Milburn hints at taking on Brown for No 10

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Indy Politics

Alan Milburn, the former health secretary, has hinted that he could challenge Gordon Brown for Downing Street after Tony Blair relinquishes power.

His refusal to rule out a leadership bid will fuel the feuding between allies of the Prime Minister and the Chancellor over the timing of Mr Blair's departure. Mr Blair has said he will step down before the next election, but has refused to give any more details of his plans.

The former Labour deputy leader, Lord Hattersley, has called for a truce, describing the infighting as the most bitter he had experienced in the party.

Mr Milburn, who has already taken a swipe at the Chancellor's Budget package, is an arch-Blairite regarded with hostility in the Brown camp. Asked yesterday whether he could run, Mr Milburn said: "That is a really good question and it deserves a really, really good answer. The answer is, 'When we have a vacancy'. At the moment, there isn't a vacancy. I think personally it is highly unlikely, but that is a bridge that I think we all need to cross."

He told BBC1's Sunday AM programme that he hoped Mr Blair would be in Downing Street for a considerable time. He added: "Of course, there will be at some point a succession, a coronation, an election at some point. That is a good question when that moment arrives."

A Brownite MP said: "We would welcome Alan standing; Gordon would win overwhelmingly."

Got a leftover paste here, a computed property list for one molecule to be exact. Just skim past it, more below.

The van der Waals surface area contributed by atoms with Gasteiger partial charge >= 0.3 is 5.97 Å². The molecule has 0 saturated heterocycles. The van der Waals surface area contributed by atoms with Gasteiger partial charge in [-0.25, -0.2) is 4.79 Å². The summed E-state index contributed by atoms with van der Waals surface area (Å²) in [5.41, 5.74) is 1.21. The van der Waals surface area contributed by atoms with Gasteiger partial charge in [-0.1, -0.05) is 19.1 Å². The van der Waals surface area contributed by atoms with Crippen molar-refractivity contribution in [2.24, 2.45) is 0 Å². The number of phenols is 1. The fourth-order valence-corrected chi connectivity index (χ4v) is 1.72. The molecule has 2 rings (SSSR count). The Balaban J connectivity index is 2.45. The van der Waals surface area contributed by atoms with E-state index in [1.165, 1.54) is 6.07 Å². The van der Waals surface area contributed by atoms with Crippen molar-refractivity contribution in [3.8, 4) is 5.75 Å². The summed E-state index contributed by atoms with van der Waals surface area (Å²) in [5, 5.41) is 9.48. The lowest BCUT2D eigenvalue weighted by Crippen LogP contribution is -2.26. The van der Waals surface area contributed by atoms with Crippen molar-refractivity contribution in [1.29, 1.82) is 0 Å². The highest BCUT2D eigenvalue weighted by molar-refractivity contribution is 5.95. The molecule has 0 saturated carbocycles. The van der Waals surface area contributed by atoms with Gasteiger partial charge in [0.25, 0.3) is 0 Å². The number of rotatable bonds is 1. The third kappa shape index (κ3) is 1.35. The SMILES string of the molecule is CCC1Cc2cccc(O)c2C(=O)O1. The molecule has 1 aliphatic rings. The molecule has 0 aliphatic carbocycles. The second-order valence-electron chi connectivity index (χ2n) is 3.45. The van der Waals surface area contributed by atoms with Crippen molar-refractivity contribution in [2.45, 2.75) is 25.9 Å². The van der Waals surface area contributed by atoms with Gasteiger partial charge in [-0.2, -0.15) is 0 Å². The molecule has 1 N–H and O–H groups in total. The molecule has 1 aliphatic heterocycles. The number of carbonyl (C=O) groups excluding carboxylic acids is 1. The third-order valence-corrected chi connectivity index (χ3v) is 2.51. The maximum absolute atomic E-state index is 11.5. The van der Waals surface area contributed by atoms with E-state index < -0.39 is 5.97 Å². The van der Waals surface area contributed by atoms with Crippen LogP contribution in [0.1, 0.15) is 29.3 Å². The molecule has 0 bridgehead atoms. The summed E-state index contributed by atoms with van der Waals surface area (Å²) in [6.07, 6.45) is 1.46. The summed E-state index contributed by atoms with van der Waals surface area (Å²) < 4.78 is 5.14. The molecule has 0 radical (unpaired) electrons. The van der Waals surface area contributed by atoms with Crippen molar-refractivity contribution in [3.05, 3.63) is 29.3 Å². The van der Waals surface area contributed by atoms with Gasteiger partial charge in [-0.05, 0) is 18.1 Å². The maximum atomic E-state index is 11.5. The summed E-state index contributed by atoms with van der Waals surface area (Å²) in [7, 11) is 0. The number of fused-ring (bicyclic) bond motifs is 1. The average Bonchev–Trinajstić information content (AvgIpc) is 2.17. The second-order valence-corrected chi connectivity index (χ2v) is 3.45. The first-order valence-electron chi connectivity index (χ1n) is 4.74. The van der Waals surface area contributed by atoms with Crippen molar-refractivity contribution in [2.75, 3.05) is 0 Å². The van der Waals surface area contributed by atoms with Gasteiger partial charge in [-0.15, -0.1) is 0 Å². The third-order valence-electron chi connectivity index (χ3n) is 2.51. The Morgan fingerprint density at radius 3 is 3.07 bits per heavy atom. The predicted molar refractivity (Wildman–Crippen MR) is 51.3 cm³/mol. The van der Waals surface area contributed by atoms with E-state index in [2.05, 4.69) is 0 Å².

But with less than four weeks to a tricky set of local elections for Labour, another MP attacked Mr Milburn for stoking "factionalism" in the party. He said: "Instead of launching a leadership campaign, he ought to be getting on with the campaign against the Tories."

Lord Hattersley, who endured the civil war that split Labour in the early 1980s, told GMTV: "I've been in the Labour Party 50 years, and it's 40-odd since I was elected to Parliament. I've never known a time when the in-fighting in the Labour Party was so bitter."

He backed calls for the Prime Minister to announce his departure timetable, suggesting he should leave Downing Street by the end of the year. "It's causing immense damage and the storms will go on until we know when the Prime Minister proposes to leave office," Lord Hattersley said.

Such an announcement would ease the way for a "peaceful transition" and prevent a "great palace revolution and civil war and blood-letting" which would be ghastly for the Government and damaging for Labour in the long term.

In another development, Harriet Harman, the Constitutional Affairs minister, whose husband, Jack Dromey, the party treasurer, triggered the furore over Labour leaders soliciting loans from wealthy backers, broke her silence over the controversy.

Asked on ITV's Jonathan Dimbleby programme if she could imagine why rich people had been asked to make loans rather than donations, she replied: "No I can't. But I don't really need to imagine that because it is being looked into ... it is being fully looked into."

Ms Harman has given up parts of her role which involve overseeing election laws and Lords' reform. She denied Mr Blair had "subverted" the rules.

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